Criminal Justice News

The Experts Testifying in Oklahoma’s Lethal Injection Protocol Trial: The death row prisoners’ lawsuit has proceeded to a trial, with arguments set to begin Monday. The prisoners argue that the sedative midazolam, the first drug the state uses in its execution protocol, does not fully render a person unconscious and causes excess fluid to build in the lungs, creating a sensation of suffocation or drowning. The state contends that midazolam almost instantly renders the prisoner unconscious and unable to feel pain. [Oklahoma Watch

Economic Opportunity

Weekly jobless claims totals continue to decline in Oklahoma: First-time jobless claims declined 21% last week in the state, compared to upwardly revised figures for the prior week, according to a government report. [Tulsa World

Economy & Business News

Oil, gas prices likely to remain high, head of state producers’ group says: Oil prices of $90 to $100 per barrel following Russia’s invasion of Ukraine are likely to remain, at least in the short-term, the head of a state oil and gas industry group said Thursday. “Depending on what happens — especially if Russia continues to invade the whole country — I think the price will go up more,” said Dewey Bartlett Jr., president of Keener Oil and Gas and chairman of the Oklahoma Energy Producers Alliance. [Tulsa World

Scam losses reach nearly $30M in state in 2021: “Impostor scams” that often start out as an email, text or phone call from a supposed bank, “IRS investigator” or relative or friend in urgent need of help are adding up to big money losses for Oklahomans, according to the Federal Trade Commission. [The Journal Record

Partnership to advance nursing education offered at OCU: Higher education technology firm Everspring has announced it will support Oklahoma City University’s Kramer School of Nursing by providing marketing, admission and student retention services related to the school’s expanding online nurse training programs. [The Journal Record

Education News

Teachers Tackle Black History Month, Under New Restrictions: In states where laws now limit classroom discussions about race and discrimination, many teachers are watching what they say, and are more anxious about their jobs. In Oklahoma City, a history teacher began to think twice about using the word “white” to describe people who defended slavery. [The New York Times

Four Years After the Walkout, this Team of Teachers is Still Visiting the Capitol: It’s been almost four years since teachers converged on the state Capitol to protest inadequate funding for public education. For a group of Duncan educators, the legacy of that advocacy continues. [Oklahoma Watch

Oklahoma Local News

A different Greenwood neighborhood is emerging, thriving: The brick façade at 101 N. Greenwood Ave. is just about the only piece of the original business district that survived the fire and destruction of the Tulsa Race Massacre of 1921. The Greenwood District in 2022 is growing, with development spurred by nationwide interest in the area’s history. [The Journal Record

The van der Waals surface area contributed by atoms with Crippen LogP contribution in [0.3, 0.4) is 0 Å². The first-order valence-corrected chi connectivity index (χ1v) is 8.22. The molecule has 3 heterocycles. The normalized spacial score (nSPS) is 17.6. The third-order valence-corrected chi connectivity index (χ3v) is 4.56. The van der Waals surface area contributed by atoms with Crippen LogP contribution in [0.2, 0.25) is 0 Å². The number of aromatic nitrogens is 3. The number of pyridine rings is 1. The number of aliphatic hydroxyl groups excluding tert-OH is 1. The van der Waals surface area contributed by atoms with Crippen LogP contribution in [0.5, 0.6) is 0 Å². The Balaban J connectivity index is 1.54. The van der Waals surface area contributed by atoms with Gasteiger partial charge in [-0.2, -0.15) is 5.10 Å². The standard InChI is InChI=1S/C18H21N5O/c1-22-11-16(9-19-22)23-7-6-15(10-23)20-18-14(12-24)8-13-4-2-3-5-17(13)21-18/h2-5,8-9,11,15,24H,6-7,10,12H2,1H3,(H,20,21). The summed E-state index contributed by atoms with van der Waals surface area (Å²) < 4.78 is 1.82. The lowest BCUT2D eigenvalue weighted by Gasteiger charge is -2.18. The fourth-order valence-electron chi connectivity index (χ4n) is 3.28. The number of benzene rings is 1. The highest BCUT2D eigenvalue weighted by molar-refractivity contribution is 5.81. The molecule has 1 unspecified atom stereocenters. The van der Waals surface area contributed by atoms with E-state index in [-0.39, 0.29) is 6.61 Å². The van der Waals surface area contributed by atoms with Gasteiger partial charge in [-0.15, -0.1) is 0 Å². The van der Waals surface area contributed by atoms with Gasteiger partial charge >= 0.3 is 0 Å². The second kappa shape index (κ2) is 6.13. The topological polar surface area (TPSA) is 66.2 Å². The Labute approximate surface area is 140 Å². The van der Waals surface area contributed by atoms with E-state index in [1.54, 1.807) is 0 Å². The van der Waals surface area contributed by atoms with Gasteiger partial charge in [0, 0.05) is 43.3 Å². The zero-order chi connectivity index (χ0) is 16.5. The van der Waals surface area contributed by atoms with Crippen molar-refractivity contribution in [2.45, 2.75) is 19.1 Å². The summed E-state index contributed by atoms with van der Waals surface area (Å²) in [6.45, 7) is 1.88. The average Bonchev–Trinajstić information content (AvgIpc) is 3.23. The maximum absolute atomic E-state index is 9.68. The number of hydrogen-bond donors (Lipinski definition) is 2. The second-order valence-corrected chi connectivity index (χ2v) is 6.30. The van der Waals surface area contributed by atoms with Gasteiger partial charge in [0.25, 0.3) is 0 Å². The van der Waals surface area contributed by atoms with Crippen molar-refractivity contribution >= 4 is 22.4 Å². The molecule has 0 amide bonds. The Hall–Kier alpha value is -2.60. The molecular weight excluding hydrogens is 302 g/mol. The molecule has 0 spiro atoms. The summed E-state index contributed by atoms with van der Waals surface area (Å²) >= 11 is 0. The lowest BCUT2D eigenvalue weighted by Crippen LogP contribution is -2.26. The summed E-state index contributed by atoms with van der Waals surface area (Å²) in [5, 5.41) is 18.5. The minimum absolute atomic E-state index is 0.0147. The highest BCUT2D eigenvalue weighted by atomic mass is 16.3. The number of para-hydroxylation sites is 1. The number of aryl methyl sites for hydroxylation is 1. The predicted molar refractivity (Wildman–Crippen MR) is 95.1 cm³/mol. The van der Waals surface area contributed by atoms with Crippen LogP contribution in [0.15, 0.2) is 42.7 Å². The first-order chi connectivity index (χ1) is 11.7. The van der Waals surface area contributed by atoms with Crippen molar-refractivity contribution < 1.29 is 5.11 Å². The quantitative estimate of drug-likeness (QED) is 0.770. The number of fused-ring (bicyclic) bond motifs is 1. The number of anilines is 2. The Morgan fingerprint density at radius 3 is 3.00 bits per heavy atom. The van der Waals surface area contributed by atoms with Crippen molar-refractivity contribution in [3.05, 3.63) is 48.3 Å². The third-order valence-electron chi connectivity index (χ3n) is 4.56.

Tulsa Mayor: Allowing 2020 mid-pandemic Trump rally may have been a mistake: Tulsa Mayor G.T. Bynum said Thursday he still thinks about the June 2020 Trump rally at the BOK Center “every day,” and remains unsure whether he made the right decision by allowing it to go forward amid the COVID-19 pandemic. [Public Radio Tulsa

Quote of the Day

“I don’t have a right to choose what information you wish to consume, nor do you have a right, in my opinion, to choose what information I want to consume.”

-Tim Miller, president-elect of the Oklahoma Library Association and executive director of the Clinton-based Western Plains Library System, discussing a possible effort by Oklahoma’s attorney general to review books under the state’s obscenity laws. [The Oklahoman]

Number of the Day


Percentage of small business owners who support paid family and medical leave programs [Small Business Majority]

Policy Note

How Small Companies Can Offer Great Paid-Leave Programs: Research has found that paid leave policies can help employers recruit top talent, especially in the highly competitive tech sector. A 2016 Deloitte survey found 77% of employees said that whether a firm offered paid leave — and the length of it — had some bearing on where they chose to work. Half said they’d rather have more paid leave than a pay raise. [Harvard Business Review]

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Kristin Wells served as the Communications and Operations Fellow for OK Policy from October 2021 to July 2022. She previously worked as a digital content producer for News On 6. A native Kansas Citian, Kristin graduated with a B.A. in Media Studies and a B.A. in Spanish from the University of Tulsa in 2020. While there, she was accepted into the Global Scholars program, spurring her interests in policy, social movements, global identities, and the importance of education and advocacy. She hopes to use her skills to continue to learn and create a more equitable future for Oklahomans. An avid sports fan, Kristin lives in Tulsa with her rescue dog and is passionate about college basketball, documentaries, and coffee.